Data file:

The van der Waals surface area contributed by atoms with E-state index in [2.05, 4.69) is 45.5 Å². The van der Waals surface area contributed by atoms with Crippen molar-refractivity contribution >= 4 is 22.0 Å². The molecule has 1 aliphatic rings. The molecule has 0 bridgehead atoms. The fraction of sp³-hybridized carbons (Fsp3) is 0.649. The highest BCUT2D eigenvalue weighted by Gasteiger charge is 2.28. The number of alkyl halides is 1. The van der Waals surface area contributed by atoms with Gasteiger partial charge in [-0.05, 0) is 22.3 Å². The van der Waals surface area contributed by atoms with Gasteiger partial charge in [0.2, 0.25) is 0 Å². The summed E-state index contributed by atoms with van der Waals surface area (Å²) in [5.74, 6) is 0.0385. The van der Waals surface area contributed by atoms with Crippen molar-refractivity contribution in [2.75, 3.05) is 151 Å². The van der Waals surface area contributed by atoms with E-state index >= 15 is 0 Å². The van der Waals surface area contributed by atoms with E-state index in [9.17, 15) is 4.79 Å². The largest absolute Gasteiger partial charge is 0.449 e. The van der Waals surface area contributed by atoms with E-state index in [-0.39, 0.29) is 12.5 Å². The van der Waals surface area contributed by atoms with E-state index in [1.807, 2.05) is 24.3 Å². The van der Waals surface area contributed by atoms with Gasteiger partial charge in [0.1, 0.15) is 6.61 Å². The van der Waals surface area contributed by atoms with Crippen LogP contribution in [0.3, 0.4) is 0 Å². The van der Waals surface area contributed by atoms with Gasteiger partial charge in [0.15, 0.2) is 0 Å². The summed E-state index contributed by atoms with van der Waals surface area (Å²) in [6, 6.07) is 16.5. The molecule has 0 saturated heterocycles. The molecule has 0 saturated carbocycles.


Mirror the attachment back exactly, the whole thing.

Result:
The van der Waals surface area contributed by atoms with E-state index in [2.05, 4.69) is 45.5 Å². The van der Waals surface area contributed by atoms with Crippen molar-refractivity contribution >= 4 is 22.0 Å². The molecule has 1 aliphatic rings. The molecule has 0 bridgehead atoms. The fraction of sp³-hybridized carbons (Fsp3) is 0.649. The highest BCUT2D eigenvalue weighted by Gasteiger charge is 2.28. The number of alkyl halides is 1. The van der Waals surface area contributed by atoms with Gasteiger partial charge in [-0.05, 0) is 22.3 Å². The van der Waals surface area contributed by atoms with Gasteiger partial charge in [0.2, 0.25) is 0 Å². The summed E-state index contributed by atoms with van der Waals surface area (Å²) in [5.74, 6) is 0.0385. The van der Waals surface area contributed by atoms with Crippen molar-refractivity contribution in [2.75, 3.05) is 151 Å². The van der Waals surface area contributed by atoms with E-state index >= 15 is 0 Å². The van der Waals surface area contributed by atoms with E-state index in [9.17, 15) is 4.79 Å². The largest absolute Gasteiger partial charge is 0.449 e. The van der Waals surface area contributed by atoms with E-state index in [-0.39, 0.29) is 12.5 Å². The van der Waals surface area contributed by atoms with E-state index in [1.807, 2.05) is 24.3 Å². The van der Waals surface area contributed by atoms with Gasteiger partial charge in [0.1, 0.15) is 6.61 Å². The van der Waals surface area contributed by atoms with Crippen LogP contribution in [0.3, 0.4) is 0 Å². The van der Waals surface area contributed by atoms with Gasteiger partial charge in [0.15, 0.2) is 0 Å². The summed E-state index contributed by atoms with van der Waals surface area (Å²) in [6, 6.07) is 16.5. The molecule has 0 saturated heterocycles. The molecule has 0 saturated carbocycles.